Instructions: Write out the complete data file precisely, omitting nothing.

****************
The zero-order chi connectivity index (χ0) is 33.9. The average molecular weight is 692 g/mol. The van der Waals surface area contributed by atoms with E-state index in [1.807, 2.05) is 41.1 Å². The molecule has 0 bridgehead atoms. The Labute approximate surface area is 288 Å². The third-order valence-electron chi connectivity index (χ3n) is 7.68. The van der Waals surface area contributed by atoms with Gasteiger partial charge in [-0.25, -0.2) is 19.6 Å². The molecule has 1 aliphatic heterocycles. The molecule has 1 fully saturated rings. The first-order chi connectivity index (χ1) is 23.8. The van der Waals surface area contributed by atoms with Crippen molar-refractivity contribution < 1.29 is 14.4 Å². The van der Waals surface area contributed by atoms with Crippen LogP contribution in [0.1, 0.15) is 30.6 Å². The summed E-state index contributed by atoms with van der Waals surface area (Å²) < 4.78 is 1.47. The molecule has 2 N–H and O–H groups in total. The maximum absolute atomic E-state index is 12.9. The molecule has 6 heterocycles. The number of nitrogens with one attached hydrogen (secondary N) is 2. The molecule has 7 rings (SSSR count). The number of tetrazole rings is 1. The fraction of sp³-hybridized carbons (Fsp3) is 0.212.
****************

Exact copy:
The zero-order chi connectivity index (χ0) is 33.9. The average molecular weight is 692 g/mol. The van der Waals surface area contributed by atoms with E-state index in [1.807, 2.05) is 41.1 Å². The molecule has 0 bridgehead atoms. The Labute approximate surface area is 288 Å². The third-order valence-electron chi connectivity index (χ3n) is 7.68. The van der Waals surface area contributed by atoms with Gasteiger partial charge in [-0.25, -0.2) is 19.6 Å². The molecule has 1 aliphatic heterocycles. The molecule has 1 fully saturated rings. The first-order chi connectivity index (χ1) is 23.8. The van der Waals surface area contributed by atoms with Crippen molar-refractivity contribution < 1.29 is 14.4 Å². The van der Waals surface area contributed by atoms with Crippen LogP contribution in [0.1, 0.15) is 30.6 Å². The summed E-state index contributed by atoms with van der Waals surface area (Å²) < 4.78 is 1.47. The molecule has 2 N–H and O–H groups in total. The maximum absolute atomic E-state index is 12.9. The molecule has 6 heterocycles. The number of nitrogens with one attached hydrogen (secondary N) is 2. The molecule has 7 rings (SSSR count). The number of tetrazole rings is 1. The fraction of sp³-hybridized carbons (Fsp3) is 0.212.